Bravo, Pollard and West Indies Cricket Board

Last Sunday really ought to have seen a triumphant celebration across the entire Caribbean following the West Indies’ record-breaking run-chase (236 for 6 in 19 .

An election date must be named

With two weeks of the new year nearly finished, President Ramotar is cavalierly treating his solemn commitment to the country to name a date for general elections .

Amerindian freedom of speech

The urge by those who rule over us to curb freedom of speech can find expression in insidious ways, and is not always enunciated in explicit fashion by the General Secretary of the PPP in the course of his press briefings .

Cartoons and free speech

Oscar Wilde, who spent a lifetime mocking sanctimonious people and urging them to be less righteous, once quipped that “a man cannot be too careful in the choice of his enemies .

Policy musings

In his most recent Sunday Stabroek column, ‘Negotiating the coalition,’ Ralph Ramkarran lays out a scenario for a possible coalition government, if the PPP/C were to win executive power with a plurality but not a majority of the votes in the next general election .

Guyana’s bloody roads

One need not wait for the Guyana Police Force’s dissemination of its annual statistics to come to the conclusion that 2014 was a tragic and bloody one for many road users .

Changing geopolitics in Europe

Events in different parts of the world in the course of this year have been forcing observers to question whether the period of détente, or relaxation of negative relations between leading powers, signalled by the collapse of the Soviet Union and the ending of one party dominance of that state, is coming to an end .

Mr Rohee’s Old Year’s Day tirade

Ministers of government have an obligation to manage the image of their portfolios efficiently, to seek to ensure, that, as far as possible, their ministries and departments pass the public test in so far as service-delivery is concerned .

Observers

Word that former President Bharrat Jagdeo has been chosen by the Commonwealth Secretariat to head its observer mission to Sri Lanka’s elections where Prime Minister Rajapakse faces a serious challenge evoked strong comment here .

Void and fantasy

Guyana enters 2015 in a state of uncertainty .

Lessons from last year

“Is not the pastness of the past the more profound, the more legendary, the more immediately it falls before the present?” Thomas Mann’s memorable question in The Magic Mountain retains its force to this day .

What will 2015 bring?

On the stroke of midnight and way into the wee hours of today, many persons would have been singing the traditional ‘Auld Lang Syne’ .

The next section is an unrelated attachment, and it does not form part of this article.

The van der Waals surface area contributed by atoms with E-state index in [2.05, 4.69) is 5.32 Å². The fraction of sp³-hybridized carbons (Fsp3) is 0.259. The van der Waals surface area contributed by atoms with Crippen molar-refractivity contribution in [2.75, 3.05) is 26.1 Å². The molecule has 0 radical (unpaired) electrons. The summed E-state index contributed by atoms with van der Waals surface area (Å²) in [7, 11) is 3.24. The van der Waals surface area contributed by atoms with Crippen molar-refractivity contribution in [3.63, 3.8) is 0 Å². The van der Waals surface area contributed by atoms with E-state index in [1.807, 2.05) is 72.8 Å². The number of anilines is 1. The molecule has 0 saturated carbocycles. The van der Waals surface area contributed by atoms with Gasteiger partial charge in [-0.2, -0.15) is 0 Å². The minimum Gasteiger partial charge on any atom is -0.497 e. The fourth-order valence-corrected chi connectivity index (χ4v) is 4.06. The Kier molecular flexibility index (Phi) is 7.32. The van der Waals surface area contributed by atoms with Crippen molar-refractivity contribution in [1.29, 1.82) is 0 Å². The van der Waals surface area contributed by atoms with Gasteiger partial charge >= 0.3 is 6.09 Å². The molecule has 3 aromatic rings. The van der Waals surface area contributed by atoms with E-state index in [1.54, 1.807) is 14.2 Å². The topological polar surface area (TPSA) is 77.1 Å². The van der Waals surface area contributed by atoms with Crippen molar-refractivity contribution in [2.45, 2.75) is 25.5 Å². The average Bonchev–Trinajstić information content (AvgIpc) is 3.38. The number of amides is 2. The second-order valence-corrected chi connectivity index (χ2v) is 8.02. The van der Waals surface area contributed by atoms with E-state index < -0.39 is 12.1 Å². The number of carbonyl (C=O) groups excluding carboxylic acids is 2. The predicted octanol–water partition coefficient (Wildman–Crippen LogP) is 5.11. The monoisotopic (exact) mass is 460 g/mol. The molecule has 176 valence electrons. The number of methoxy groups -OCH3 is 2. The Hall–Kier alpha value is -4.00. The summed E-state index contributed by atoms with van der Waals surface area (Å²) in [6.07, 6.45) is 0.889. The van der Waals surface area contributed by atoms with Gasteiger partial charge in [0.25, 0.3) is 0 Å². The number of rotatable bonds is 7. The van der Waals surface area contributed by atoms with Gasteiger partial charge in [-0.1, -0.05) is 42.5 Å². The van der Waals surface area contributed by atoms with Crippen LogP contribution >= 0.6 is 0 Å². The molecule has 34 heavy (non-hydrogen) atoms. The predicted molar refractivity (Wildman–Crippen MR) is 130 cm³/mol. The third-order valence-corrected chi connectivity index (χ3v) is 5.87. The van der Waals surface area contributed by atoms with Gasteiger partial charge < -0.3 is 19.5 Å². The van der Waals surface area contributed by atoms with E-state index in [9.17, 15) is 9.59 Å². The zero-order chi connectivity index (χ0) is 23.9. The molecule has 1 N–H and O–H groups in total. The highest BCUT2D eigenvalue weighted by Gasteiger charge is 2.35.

Caricom’s relations in the hemisphere at year’s end

Knowing that there is still a tendency among some in the region to doubt the utility of close Caricom-Cuba relations, Caricom heads of government will have felt gratified that so soon after the 5th Caricom-Cuba Summit held in Havana, the leader of what used, in the days of the Cold War, to be called the Free World, made bold to announce that the United States and the Government of Cuba had decided there is now, after so many years of estrangement, to be a deliberate progression of increasing US-Cuba interaction .

An Orwellian existence

Guyana is a country in which it is common for the powerful and the influential to cast long and unpalatable shadows .

Flood control

As stated in the November 23rd Sunday Stabroek editorial, the deep flooding of Georgetown on November 20 was “a painful commentary on government’s inability to think ahead, consult the best skills available and manage projects of a certain technical complexity .

The Minister and GT

If you asked Georgetowners what was at the top of their wish list for the capital in 2015, the majority of them would probably say flood relief .

Another Christmas and the song remains the same

Another year, another Christmas; in many respects, the song remains the same .

Someday at Christmas

Someday at Christmas we’ll see a landWith no hungry children, no empty handsOne happy morning people will shareA world where people care – Stevie Wonder – Someday at ChristmasToday many will sit at overburdened tables and overindulge while many have nothing, or not nearly enough .

North Korea’s provocation

The favourite public portrayal of North Korea in the Western world, and particularly in the United States, is that North Korea is one of the most backward countries in the world, incapable of advancing its own development, and led at the present time, by a political infant, Kim Jong Un, inclined to buffoonery .